Warning: file_put_contents(/srv/users/serverpilot/apps/bitupdateus/public/wp-content/plugins/bulk-post-0.4-1/cache/sessions//RWqPRs8JDcpURYcyxkWFAiGoBV3vgpgiGTMRxjbS): failed to open stream: No space left on device in /srv/users/serverpilot/apps/bitupdateus/public/wp-content/plugins/stupidpie-1.8.3-1/vendor/illuminate/filesystem/Filesystem.php on line 122
  Star Citizen: Developers sell non-existent, virtual building land for $ 50 | Bit Updates
Home » bitcoin updates » Star Citizen: Developers sell non-existent, virtual building land for $ 50

Star Citizen: Developers sell non-existent, virtual building land for $ 50

Thursday, November 30th, 2017 | bitcoin updates

            A virtual certificate for the virtual building land option that does not even exist virtually.
                (Picture: MeriStation)
             Sounds like a bad joke, but it's nonexistent: players can now buy virtual vouchers for nonexistent virtual land on nonexistent virtual planets. In a game that has been in eternal alpha for years.


        Fans of the ambitious crowdfunding project Star Citizen now have another opportunity to give the developers money. Cloud Imperium Games (CIG), the developer behind the notoriously delayed space simulation, is now selling $ 50 and $ 100 Virtual Landmarks. If you spend $ 50 on a four-by-four-kilometer piece of virtual building land, you should be aware that it does not buy the virtual land, but only the option of populating virtual land someday. Neither the virtual plots nor the virtual planets on which they are located exist at the present time.
No benefits in the context of a $ 50 donation Evil tongues claim that not even the game in which the virtual planets are to be installed later exists. Chris Roberts has so far earned $ 168 million in donations and sales of virtual ship packages, but Star Citizen has not passed the status of an early alpha after years of development. Although you can try out various ships, fly a few missions and land on celestial bodies in a very limited solar system, but a full-fledged game is not yet.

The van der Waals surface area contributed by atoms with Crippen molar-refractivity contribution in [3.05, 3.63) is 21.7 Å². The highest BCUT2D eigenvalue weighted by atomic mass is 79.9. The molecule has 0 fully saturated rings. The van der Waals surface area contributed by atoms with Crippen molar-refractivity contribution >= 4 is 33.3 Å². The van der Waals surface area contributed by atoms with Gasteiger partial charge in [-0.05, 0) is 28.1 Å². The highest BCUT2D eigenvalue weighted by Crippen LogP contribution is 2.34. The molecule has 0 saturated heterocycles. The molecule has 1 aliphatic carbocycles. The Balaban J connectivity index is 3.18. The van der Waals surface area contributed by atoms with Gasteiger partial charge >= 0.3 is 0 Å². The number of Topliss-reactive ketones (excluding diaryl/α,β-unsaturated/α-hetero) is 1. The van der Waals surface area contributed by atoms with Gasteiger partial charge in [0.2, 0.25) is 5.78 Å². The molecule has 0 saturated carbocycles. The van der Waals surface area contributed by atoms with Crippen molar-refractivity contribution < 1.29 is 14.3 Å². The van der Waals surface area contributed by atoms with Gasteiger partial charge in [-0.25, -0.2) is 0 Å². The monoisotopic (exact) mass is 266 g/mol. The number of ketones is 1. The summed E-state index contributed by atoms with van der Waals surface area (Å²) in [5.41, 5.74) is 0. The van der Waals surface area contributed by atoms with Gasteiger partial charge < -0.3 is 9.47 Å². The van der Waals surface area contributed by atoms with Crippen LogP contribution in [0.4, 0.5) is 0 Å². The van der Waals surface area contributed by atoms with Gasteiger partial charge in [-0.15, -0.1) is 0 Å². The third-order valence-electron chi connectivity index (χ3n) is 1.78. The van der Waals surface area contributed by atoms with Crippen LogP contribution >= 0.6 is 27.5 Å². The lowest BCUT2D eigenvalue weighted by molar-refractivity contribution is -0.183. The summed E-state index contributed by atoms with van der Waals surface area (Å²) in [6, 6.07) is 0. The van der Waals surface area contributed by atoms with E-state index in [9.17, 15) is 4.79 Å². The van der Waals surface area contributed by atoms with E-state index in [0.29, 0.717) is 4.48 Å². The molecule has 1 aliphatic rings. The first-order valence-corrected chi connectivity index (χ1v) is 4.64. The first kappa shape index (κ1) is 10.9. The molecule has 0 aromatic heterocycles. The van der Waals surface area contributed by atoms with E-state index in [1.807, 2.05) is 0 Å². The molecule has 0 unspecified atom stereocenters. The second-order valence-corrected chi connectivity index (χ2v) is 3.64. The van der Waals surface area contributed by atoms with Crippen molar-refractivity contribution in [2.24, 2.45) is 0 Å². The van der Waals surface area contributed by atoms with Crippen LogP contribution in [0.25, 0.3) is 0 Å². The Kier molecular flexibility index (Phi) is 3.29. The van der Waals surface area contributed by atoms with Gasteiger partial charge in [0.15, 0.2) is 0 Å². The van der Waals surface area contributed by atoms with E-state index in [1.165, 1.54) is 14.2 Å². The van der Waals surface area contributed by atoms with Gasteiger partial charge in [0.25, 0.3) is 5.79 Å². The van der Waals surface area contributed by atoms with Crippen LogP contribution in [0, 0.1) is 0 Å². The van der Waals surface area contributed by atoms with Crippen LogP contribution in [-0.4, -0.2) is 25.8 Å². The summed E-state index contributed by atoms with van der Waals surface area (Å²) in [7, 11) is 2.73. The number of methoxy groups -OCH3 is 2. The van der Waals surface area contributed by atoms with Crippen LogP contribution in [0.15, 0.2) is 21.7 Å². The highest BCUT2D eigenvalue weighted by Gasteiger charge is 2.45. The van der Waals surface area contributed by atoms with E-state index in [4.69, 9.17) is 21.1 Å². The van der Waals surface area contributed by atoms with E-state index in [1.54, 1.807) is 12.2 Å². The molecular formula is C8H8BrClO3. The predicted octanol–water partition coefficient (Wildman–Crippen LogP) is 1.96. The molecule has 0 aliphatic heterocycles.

According to Chris Roberts, the settlement of foreign virtual worlds should look like this (or something similar).
            Roberts Space Industries
    According to CIG, buyers of land options have no advantages over players who later buy or earn their land with in-game currency. Since building land does not exist in the game, they can not secure seats. They only buy a voucher to later stake out land with a claim marker. For this, however, the developers first have to incorporate the appropriate technology into the game, which allows players to build their own buildings on planets. In addition, a claim marker does not prevent other players from settling there. He only makes it illegal within the borders of the United Empire of Earth (UEE). Later in Star Citizen there will be safe and lawless areas in space, as is the case with the space MMO EVE Online.
Bad timing after Battlefront-ShitstormWhy the developers right now sell virtual land coupons, where a debate over in-app rip-off and loot-boxing for weeks shook the gaming community, is difficult to understand. After EA fell out of favor with loot boxes in Star Wars Battlefront II, many players are focusing their attention on customer reviews and comments on other ways to make money with games they find unfair. Star Citizen has been the subject of much talk in the past, as Chris Roberts and co-sponsors finance their project with, among other things, selling non-existent concept ships for an unfinished game. Accordingly, the sale of virtual land options is seen as even more critical by many observers.

The developers emphasize that the purchase of land vouchers is purely voluntary. It was to offer to players who wanted to continue to support the crowdfunding project in monetary terms. Whether this is necessary in view of 168 million already earned, is an open question. From the outside, it looks like a brave attempt to ask a player community, which is easy to get excited and has already generously donated for the project, to checkout. After all, who knows if the virtual land in question will ever exist? Or if the game in which it exists is ultimately worth playing. According to crowdfunding researchers, developers and business experts around Roberts are doing everything right.




Block B of the Gundremmin

                         (Picture: Felix König, CC BY-SA 3.0)                                            The nuclear

Autocorrection bug in iOS

              Autocorrect bug in iOS 11.1: Error is apparently spreading from iPhone

Plaintext: Why are electr

            opinion                 07.03.2018 08:00 UhrClemens Gleich                      The question, "Why does that cost so

Mon BERLIN: The Timeless

In the National Portrait Gallery in London, I suddenly faced Margaret Thatcher this